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Michigan State University has stated it will not pay an undisclosed ransom to hackers who are threatening to publish stolen sensitive information.

The hack is thought to have taken place on Memorial Day and was isolated to the university’s physics and astronomy department. Impacted servers and workstations were quickly taken off-line, according to a statement published Wednesday.

“First and foremost, our priority is determining what information was compromised and then working with anyone who may have been affected to provide them with the appropriate support,” said Melissa Woo, chief information officer at the university, in the statement. “The safety and security of our IT systems and the people who use them are of paramount importance to MSU.”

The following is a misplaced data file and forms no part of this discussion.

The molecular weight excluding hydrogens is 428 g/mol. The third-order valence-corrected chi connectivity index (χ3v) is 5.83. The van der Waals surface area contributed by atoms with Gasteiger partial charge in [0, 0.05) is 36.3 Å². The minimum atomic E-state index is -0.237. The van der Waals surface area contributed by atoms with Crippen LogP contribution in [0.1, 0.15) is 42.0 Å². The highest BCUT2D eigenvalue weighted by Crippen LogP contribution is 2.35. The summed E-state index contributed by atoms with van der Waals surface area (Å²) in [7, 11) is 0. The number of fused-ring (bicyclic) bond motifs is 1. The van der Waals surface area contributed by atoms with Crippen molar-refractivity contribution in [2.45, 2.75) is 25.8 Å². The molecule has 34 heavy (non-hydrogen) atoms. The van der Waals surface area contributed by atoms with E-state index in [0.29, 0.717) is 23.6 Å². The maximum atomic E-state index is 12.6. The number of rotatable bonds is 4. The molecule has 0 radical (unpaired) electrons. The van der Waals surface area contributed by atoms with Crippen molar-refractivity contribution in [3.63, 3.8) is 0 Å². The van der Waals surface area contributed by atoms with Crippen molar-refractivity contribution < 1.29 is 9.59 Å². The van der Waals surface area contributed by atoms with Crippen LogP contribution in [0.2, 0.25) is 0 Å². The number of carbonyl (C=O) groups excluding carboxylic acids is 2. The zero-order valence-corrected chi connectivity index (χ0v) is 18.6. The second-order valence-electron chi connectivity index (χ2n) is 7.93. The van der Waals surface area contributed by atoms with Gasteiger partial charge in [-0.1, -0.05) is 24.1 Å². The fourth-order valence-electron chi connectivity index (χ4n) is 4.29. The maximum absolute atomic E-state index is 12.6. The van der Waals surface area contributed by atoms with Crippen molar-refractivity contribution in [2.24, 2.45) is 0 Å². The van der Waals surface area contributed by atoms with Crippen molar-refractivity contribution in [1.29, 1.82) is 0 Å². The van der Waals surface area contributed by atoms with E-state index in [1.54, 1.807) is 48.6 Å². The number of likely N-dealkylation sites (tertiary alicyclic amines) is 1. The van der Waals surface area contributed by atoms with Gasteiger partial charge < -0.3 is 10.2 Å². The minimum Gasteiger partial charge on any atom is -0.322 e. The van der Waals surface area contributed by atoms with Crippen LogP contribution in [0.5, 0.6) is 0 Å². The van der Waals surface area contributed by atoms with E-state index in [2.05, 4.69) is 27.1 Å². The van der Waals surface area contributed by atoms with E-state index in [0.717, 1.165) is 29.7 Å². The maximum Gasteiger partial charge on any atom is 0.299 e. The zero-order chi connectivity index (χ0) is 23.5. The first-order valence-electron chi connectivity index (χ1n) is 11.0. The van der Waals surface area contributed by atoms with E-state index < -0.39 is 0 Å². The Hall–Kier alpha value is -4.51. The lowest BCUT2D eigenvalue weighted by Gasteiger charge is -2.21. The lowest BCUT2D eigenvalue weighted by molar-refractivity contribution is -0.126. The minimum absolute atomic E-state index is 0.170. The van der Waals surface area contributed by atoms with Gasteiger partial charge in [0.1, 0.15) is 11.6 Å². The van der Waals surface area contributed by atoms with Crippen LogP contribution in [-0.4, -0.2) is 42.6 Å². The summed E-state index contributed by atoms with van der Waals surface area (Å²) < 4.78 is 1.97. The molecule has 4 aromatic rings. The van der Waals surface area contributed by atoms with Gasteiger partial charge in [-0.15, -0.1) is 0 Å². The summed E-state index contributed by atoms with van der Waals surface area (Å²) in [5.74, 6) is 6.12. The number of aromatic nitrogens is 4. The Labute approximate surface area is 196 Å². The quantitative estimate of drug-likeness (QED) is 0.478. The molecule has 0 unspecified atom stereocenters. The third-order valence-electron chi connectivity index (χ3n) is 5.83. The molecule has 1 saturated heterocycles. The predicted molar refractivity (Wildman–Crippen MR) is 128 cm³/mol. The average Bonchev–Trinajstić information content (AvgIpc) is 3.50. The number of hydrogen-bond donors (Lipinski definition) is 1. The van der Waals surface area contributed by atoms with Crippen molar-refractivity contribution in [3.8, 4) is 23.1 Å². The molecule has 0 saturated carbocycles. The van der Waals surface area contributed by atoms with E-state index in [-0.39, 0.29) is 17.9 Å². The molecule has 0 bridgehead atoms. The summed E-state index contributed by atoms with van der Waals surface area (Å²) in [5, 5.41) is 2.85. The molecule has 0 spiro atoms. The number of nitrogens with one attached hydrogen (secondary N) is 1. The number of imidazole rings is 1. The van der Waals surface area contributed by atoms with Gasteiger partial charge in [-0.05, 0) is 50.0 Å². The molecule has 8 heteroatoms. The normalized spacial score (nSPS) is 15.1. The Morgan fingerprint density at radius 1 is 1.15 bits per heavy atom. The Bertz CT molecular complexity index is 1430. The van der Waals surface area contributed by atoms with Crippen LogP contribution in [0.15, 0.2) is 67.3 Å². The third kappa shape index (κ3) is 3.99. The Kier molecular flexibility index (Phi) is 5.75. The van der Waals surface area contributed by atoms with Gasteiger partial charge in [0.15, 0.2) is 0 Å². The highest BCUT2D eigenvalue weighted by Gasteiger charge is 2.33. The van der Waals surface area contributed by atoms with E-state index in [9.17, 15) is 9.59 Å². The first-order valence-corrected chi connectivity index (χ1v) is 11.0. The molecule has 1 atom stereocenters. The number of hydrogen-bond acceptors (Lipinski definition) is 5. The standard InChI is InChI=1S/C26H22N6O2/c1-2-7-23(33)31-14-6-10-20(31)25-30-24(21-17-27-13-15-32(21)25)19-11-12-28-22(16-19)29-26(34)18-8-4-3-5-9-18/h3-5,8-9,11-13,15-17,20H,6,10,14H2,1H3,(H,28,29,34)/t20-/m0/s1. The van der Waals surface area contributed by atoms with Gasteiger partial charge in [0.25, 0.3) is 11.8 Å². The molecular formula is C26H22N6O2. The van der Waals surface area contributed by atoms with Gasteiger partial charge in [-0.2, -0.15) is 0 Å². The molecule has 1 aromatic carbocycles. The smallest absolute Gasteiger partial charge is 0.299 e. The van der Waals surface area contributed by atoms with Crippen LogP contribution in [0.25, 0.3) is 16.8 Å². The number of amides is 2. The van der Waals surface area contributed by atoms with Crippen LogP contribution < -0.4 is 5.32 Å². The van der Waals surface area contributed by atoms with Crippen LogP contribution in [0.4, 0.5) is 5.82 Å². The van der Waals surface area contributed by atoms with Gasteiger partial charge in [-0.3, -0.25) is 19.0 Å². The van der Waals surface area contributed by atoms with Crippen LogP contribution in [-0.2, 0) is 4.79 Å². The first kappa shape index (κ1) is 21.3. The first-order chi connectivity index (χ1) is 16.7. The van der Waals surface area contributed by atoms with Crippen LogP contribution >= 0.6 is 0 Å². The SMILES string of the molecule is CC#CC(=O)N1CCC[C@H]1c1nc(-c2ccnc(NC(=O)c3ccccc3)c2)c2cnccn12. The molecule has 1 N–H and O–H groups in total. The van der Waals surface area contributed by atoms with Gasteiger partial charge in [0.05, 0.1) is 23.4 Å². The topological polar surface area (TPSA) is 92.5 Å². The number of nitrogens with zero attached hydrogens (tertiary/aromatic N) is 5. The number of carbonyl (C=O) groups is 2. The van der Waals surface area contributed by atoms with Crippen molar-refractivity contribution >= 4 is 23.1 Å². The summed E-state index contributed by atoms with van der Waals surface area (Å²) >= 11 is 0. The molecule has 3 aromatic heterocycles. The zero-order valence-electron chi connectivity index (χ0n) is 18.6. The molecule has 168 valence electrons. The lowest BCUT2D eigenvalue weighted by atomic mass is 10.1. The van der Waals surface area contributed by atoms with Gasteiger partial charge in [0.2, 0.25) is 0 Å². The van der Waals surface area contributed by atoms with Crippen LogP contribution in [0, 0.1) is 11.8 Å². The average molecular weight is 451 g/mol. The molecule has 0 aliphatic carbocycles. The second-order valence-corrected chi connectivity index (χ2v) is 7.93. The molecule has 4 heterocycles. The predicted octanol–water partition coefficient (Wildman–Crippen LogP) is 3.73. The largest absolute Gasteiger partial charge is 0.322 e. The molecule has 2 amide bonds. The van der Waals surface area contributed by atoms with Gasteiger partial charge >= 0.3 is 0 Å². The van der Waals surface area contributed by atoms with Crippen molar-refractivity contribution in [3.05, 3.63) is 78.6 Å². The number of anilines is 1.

The stolen information is thought to include student personal information and financial documents. Columbia College of Chicago and the University of California, San Francisco, have also been targeted, according to Twitter user Ransom Leaks.

Successful ransomware attacks are relatively unusual in higher ed, but several colleges were badly impacted by attacks last summer. Institutions typically do not disclose whether or not they agree to pay hackers’ ransom demands.

MSU wants to send a message that it will not play ball with criminals. “Paying cyber-intrusion ransoms perpetuates these crimes and provides an opportunity for the group to live another day and prey upon another victim,” said Kelly Roudebush, chief of the MSU police department.